Core of nuclear plant


Reactor defuelling. Discharging fuel from a reactor core to cooling ponds at a pressurized water reactor (PWR) nuclear power station. Nuclear fuel elements are highly radioactive after they have been in a reactor core and are still generating heat. The water cools the elements and helps to shield personnel from the radiation. The water also has boron ions dissolved in it to absorb neutrons; this prevents the fuel from going critical in the cooling ponds. During refuelling, old fuel is removed from the center of the core before the fuel around the edge of the reactor is relocated inwards. New fuel is then put in the vacancies around the edge.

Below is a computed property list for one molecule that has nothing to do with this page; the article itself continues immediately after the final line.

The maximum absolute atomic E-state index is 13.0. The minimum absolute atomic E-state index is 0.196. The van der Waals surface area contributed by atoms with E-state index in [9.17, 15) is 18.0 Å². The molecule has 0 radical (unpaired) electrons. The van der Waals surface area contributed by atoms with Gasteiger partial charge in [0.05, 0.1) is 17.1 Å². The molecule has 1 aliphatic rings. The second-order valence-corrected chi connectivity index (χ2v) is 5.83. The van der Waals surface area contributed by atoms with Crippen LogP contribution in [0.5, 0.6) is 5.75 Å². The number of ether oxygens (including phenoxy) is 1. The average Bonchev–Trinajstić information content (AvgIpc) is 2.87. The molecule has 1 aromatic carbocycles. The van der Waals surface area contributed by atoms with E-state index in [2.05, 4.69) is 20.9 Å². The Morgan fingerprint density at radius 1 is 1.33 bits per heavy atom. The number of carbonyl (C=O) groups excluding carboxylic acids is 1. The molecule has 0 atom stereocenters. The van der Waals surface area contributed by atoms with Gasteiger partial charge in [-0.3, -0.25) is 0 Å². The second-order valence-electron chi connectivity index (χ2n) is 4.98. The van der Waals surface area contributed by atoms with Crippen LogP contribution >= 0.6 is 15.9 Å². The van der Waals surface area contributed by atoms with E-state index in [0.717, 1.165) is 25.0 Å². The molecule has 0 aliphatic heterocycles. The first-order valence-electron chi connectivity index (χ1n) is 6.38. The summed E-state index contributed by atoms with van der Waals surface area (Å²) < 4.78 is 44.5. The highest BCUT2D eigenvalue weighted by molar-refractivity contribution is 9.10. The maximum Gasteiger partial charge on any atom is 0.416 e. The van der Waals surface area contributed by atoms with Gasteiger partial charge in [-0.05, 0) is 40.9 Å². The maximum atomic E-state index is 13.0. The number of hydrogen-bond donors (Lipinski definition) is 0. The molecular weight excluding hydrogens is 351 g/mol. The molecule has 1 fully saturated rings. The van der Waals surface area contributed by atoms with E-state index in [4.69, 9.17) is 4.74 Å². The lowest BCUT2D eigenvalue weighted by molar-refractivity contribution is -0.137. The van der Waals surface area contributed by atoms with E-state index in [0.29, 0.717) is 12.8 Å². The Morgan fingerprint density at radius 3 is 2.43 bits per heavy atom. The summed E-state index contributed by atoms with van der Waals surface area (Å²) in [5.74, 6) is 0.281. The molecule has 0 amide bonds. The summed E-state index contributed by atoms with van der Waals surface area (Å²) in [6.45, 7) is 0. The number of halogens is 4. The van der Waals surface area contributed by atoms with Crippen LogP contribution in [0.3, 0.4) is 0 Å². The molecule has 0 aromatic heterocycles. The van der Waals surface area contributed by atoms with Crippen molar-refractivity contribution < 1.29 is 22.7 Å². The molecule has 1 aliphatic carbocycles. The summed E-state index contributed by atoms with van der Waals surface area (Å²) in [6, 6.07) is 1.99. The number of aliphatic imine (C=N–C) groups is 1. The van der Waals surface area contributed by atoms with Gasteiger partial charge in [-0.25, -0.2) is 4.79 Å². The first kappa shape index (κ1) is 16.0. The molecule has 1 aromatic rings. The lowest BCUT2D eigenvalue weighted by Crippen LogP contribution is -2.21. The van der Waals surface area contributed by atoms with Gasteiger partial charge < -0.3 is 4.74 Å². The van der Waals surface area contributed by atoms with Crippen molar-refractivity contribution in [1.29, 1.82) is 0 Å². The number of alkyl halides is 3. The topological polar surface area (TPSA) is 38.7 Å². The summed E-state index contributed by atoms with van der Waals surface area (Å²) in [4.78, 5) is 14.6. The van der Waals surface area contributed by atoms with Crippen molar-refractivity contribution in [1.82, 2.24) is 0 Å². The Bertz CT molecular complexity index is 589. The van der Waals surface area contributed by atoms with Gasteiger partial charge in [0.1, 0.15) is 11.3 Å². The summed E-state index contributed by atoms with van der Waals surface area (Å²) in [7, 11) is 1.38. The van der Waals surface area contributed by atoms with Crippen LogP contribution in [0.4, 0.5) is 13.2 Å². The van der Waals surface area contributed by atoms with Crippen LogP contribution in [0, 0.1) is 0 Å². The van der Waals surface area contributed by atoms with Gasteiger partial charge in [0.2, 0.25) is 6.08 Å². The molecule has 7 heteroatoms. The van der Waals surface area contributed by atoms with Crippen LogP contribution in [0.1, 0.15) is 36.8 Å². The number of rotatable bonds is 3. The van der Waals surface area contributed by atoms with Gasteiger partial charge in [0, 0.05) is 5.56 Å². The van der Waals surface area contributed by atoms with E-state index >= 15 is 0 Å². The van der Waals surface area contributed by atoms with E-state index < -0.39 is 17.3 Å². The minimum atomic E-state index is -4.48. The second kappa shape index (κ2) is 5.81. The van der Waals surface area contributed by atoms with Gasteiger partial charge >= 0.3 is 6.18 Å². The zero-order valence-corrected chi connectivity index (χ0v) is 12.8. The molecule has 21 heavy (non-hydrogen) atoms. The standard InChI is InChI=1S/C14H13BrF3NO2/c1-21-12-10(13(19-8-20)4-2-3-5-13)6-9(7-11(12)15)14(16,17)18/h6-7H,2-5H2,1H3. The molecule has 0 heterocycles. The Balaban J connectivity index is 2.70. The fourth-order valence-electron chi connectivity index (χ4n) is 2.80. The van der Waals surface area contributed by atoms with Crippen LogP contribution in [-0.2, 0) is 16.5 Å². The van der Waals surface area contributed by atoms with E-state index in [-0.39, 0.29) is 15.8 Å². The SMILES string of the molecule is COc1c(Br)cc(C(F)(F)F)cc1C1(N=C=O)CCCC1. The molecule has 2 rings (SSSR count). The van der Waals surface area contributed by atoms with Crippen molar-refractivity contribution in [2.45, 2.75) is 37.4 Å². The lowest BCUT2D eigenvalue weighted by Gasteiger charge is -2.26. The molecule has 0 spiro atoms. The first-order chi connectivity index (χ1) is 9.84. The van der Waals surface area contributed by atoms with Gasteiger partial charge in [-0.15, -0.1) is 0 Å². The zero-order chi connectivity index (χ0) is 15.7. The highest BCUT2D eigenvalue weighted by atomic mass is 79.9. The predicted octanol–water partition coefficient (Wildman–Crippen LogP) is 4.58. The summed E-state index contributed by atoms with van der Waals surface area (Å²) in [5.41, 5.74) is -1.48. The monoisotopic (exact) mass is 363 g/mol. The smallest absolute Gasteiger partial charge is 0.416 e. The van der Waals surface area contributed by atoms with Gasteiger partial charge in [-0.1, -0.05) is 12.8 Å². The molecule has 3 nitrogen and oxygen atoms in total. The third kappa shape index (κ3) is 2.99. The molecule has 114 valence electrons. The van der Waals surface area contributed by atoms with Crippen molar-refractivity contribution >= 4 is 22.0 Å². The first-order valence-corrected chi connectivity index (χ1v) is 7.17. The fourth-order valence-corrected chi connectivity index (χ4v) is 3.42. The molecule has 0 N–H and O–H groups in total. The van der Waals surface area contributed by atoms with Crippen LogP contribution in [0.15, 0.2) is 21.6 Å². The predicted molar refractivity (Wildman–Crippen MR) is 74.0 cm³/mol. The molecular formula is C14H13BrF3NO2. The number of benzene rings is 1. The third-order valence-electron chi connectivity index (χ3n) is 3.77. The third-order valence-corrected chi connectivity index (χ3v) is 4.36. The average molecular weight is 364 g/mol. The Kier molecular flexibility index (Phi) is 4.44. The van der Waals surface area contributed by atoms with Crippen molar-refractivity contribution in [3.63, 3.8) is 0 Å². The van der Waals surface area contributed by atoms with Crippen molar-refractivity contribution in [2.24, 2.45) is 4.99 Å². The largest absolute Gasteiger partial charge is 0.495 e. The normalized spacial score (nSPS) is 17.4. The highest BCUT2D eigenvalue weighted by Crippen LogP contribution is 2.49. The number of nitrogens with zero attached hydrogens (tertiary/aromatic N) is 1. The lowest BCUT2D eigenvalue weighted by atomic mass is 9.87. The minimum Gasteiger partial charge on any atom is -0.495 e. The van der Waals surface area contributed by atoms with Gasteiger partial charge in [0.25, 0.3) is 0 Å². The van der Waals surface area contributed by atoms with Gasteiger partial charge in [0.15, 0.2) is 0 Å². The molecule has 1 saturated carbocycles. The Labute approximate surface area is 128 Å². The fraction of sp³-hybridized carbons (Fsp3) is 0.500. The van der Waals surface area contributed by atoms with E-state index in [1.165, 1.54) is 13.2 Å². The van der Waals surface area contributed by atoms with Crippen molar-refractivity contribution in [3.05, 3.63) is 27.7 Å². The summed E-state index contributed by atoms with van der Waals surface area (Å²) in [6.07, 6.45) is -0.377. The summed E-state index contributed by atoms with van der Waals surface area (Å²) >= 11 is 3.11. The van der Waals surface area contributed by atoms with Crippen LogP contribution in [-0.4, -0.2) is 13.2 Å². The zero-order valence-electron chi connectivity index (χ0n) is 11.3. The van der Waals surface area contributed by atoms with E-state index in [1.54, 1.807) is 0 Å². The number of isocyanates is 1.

Credit: Yann Arthus-Bertrand / Science Source

Model Release: No, but may not be necessary

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